“The work volume on these productions is so big that it’s normal to distribute it and diversify risk in order to maximize tax benefits,” Matji explains, adding: “Under the old plan, Spain missed out on its share of the cake on big international productions.”

May 5’s new incentives spikes tax relief on foreign production animation work carried out in the Canary Islands to an extraordinary 45%-50% of local spend.

Now, Spain has the opportunity to  translate into domestic law the European Commission’s Audiovisual Media Services directive (AVMS) which can require streaming services targeting Spain to invest a percentage of annual revenues from this business in Spanish and European productions. Streamers’ major preoccupation with Spain looks like live-action drama series. Animation, however, is a valuable way to limit churn on SVOD services.

“The big challenge is to make investment obligations which are in one with consumption trends of catalogues and channels, while protecting independent producers,” said Francisco Menéndez, a media lawyer at Spanish law firm Welaw.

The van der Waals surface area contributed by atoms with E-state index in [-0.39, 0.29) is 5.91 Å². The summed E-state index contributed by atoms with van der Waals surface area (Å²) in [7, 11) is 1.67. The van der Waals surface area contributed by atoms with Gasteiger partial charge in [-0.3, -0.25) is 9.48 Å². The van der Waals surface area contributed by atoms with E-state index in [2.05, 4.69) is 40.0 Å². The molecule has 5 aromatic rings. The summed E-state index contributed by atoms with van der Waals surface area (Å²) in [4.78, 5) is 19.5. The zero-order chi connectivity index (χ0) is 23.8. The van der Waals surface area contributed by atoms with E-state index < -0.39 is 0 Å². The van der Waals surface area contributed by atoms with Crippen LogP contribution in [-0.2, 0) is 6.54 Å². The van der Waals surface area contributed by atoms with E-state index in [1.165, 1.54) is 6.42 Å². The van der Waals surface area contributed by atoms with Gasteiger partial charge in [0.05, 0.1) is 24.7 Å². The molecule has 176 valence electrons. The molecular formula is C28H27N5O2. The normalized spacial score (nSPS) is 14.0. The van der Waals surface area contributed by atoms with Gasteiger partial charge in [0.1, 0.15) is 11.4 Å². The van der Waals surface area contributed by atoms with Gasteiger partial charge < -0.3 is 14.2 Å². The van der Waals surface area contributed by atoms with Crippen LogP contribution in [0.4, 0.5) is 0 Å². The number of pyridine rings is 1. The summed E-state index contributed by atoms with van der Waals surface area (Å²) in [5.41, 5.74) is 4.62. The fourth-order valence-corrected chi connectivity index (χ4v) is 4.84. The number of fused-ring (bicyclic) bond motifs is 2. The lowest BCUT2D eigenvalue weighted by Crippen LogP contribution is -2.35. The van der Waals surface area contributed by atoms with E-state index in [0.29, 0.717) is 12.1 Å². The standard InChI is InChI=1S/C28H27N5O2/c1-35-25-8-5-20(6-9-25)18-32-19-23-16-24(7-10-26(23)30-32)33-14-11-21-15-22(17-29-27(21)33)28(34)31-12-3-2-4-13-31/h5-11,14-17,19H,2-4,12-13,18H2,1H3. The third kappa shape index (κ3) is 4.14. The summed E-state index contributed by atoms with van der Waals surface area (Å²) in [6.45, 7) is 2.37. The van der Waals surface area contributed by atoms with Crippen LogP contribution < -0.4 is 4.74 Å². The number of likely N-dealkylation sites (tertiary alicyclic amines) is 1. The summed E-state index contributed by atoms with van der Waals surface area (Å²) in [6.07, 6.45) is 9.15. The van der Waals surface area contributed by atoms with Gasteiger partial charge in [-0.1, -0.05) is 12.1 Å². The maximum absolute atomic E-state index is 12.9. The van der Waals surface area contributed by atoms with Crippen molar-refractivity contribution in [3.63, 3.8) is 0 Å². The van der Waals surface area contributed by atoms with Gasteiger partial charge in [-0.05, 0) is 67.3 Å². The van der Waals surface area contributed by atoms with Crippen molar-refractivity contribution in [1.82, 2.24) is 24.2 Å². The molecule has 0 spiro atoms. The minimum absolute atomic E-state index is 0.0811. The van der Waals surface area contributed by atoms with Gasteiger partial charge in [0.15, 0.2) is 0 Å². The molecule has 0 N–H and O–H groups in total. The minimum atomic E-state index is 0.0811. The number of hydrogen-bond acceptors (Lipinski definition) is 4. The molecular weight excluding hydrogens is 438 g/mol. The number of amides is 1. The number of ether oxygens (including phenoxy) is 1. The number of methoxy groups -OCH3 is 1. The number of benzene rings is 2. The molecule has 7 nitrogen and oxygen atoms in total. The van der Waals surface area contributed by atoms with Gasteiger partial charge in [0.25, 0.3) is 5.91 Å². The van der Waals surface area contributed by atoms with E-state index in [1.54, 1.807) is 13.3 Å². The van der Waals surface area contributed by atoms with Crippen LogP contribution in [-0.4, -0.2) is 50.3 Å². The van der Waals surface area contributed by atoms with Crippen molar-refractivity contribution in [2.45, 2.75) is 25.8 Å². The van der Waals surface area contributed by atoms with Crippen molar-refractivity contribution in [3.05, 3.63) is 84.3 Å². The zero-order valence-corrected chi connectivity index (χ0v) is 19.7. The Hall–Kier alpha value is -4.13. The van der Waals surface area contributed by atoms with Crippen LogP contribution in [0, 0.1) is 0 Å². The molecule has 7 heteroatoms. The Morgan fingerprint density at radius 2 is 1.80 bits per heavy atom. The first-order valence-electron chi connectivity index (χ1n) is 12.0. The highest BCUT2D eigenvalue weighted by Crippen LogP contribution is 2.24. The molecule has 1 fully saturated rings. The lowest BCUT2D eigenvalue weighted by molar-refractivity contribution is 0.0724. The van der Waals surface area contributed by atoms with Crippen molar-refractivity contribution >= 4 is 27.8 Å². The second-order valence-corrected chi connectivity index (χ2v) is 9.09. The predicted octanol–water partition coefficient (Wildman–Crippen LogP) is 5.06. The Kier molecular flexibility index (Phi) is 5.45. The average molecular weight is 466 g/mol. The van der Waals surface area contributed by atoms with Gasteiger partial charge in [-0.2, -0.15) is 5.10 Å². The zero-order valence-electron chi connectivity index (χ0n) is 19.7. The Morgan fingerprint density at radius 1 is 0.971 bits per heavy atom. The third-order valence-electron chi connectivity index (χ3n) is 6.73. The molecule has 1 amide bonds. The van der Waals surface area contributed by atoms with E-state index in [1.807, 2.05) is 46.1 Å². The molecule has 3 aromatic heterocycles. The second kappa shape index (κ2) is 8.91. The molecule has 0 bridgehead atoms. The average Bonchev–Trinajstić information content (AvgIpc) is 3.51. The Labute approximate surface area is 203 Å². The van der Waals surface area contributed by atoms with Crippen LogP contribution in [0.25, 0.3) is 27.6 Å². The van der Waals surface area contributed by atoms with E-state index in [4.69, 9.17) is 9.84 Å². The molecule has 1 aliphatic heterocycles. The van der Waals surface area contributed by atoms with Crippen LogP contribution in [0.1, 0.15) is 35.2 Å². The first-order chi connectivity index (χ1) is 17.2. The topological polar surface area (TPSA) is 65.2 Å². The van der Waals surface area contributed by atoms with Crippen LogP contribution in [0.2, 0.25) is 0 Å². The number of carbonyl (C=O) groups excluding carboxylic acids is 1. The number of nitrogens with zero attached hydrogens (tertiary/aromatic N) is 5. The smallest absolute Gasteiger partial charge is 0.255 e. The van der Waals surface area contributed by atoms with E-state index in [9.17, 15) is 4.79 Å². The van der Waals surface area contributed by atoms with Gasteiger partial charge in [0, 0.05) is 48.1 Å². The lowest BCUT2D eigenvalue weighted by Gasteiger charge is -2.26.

“We’re working on having a draft ready as soon as possible, so can’t announce anything right now,” Navas says. “What we can say,” she adds, “is that the work is being carried out jointly with Spain’s Ministry of Economy, in constant dialog with platforms, TV broadcasters and producers.”

For the time being, the sector is upbeat. According to many sources, a new toon dawn is about to bow over Spain.

“We’ll definitely see a consolidation of the sector,” Matji concludes, mentioning much-awaited animated productions such as “Dragonkeeper,” “Tad the Lost Explorer and the Curse of the Mummy,” “Dogtanian and the Three Muskehounds,” “Evolution” and “Inspector Sun.”

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Another Day of Life Courtesy of Next Film



Camila Kater’s “Carne” (in co-production with Brazil),

Alberto Vázquez’s “Homeless Home” (alongside France)

Izibene Oñederra’s “Lursaguak”

Begoña Arostegui’s “Me”


Maria Lorenzo Hernández’s “Urban Sphinx”

Graduation Films

Arden Colley, Asil Atay, Isabel Emily Katherine Wiegand, Kellie Fay “Unraveled” (Spain, Canada, UU.S., Italy, Turkey)

Commissioned Films

Ralf Karam’s “Followfood In Your Hands”